More information

Sources United States-NAICS based

Sources United States-NAICS based Sources United States-NAICS based The basic building blocks for a KLEMS productivity database for the U.S. are the annual industry accounts for the United States provided by the BEA. Beginning with 1998,

More information

The Small Business Share of GDP, 1998-2004

The Small Business Share of GDP, 1998-2004 The Small Business Share of GDP, 1998-2004 by Katherine Kobe Economic Consulting Services, LLC for under contract number SBAHQ-05-M-0413 Release Date: April 2007 The statements, findings, conclusions,

More information

Denver Performing Arts Complex Economic Impact Analysis. Final Report

Denver Performing Arts Complex Economic Impact Analysis. Final Report Denver Performing Arts Complex Economic Analysis Final Report Final Report November 3, 2014 Denver Performing Arts Complex Economic Analysis Prepared for Arts & Venues 144 W. Colfax Avenue Denver, CO 80202

More information

The Economic Impact of Health Services on the Economy of Sumter County, Alabama

The Economic Impact of Health Services on the Economy of Sumter County, Alabama The Economic Impact of Health Services on the Economy of Sumter County, Alabama Hospitals Nursing Homes Physicians, Dentists, Etc. Pharmacies Other Services Prepared by: National Center for Rural Health

More information

The Economic Impact Of Minnesota s State Colleges And Universities. An Update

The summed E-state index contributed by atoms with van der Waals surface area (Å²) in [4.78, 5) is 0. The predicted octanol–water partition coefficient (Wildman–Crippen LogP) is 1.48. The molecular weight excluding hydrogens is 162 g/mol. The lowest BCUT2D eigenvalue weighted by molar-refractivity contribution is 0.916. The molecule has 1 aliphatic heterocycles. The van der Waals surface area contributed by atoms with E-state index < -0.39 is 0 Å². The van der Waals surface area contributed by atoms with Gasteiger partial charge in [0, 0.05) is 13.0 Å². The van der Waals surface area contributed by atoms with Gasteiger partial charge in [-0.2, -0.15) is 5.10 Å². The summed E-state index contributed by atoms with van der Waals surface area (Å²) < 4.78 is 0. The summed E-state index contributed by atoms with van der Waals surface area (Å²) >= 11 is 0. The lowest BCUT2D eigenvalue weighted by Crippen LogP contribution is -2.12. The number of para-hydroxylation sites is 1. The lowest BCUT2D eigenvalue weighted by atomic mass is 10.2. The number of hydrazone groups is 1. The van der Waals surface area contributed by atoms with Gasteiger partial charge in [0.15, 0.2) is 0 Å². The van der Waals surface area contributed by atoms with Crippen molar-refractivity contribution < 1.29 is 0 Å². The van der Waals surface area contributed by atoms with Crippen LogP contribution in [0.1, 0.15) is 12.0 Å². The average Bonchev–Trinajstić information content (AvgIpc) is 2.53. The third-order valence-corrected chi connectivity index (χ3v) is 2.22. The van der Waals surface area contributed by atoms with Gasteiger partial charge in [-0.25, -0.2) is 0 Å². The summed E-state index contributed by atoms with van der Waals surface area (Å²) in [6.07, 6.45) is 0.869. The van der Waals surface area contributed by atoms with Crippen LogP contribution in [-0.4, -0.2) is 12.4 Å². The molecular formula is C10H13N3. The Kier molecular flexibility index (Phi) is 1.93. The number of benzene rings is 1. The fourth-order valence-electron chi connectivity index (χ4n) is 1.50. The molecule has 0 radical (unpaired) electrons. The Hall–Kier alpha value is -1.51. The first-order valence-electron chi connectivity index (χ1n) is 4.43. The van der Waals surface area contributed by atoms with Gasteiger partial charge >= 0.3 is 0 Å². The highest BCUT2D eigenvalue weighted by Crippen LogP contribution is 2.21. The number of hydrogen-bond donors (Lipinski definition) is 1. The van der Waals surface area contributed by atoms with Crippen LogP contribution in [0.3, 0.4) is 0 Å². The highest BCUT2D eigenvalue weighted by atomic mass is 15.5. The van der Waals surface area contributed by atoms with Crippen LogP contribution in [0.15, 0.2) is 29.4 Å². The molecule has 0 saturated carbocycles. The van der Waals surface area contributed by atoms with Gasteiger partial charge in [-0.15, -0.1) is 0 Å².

The Economic Impact Of Minnesota s State Colleges And Universities. An Update The Economic Impact Of Minnesota s State Colleges And Universities An Update a report prepared for MnSCU August, 2002 Anton, Lubov & Associates, Inc. 15 South Fifth Street, Suite 765 Minneapolis, Minnesota

More information

Economic Impact of the US Gaming Industry. September 2014

Economic Impact of the US Gaming Industry. September 2014 Economic Impact of the US Gaming Industry September 2014 Methods Analysis includes: Commercial casinos Native American casinos Card rooms (California, Florida, Minnesota, Washington) Analysis excludes:

More information

Economic Impact of the September 11 World Trade Center Attack

Economic Impact of the September 11 World Trade Center Attack Economic Impact of the September 11 World Trade Center Attack Preliminary Report Prepared for the New York City Central Labor Council and the Consortium for Worker Education By the Fiscal Policy Institute

More information

II. WAGE AND SALARY DISBURSEMENTS

II. WAGE AND SALARY DISBURSEMENTS II. WAGE AND SALARY DISBURSEMENTS Wage and salary disbursements consist of the monetary remuneration of employees (including the salaries of corporate officers, commissions, tips, bonuses, and severance

More information

Estimated Economic Impact of Gulf Oil Spill on Virginia s Oyster Industry July 2010

Estimated Economic Impact of Gulf Oil Spill on Virginia s Oyster Industry July 2010 Estimated Economic Impact of Gulf Oil Spill on Virginia s Oyster Industry July 2010 Thomas J. Murray and James E. Kirkley Virginia Institute of Marine Science College of William & Mary Gloucester Point,

More information

Writing a Business Plan

Writing a Business Plan Writing a Business Plan Small Business Development Center Georgia State University 404-651-3550 web: www.gsu.edu/sbdc Writing a Business Plan Georgia State SBDC 1 Why Write a Business Plan? A Business

More information

Further Integrating BEA s Economic Accounts: Introducing Annual Input-Output Estimates into the Gross State Product by Industry Accounts 1

Further Integrating BEA s Economic Accounts: Introducing Annual Input-Output Estimates into the Gross State Product by Industry Accounts 1 Further Integrating BEA s Economic Accounts: Introducing Annual Input-Output Estimates into the Gross State Product by Industry Accounts 1 John Sporing, Jr. 2, George K. Downey, and John R. Kort WP2005-04

More information

The local economic impact of Inver Hills Community College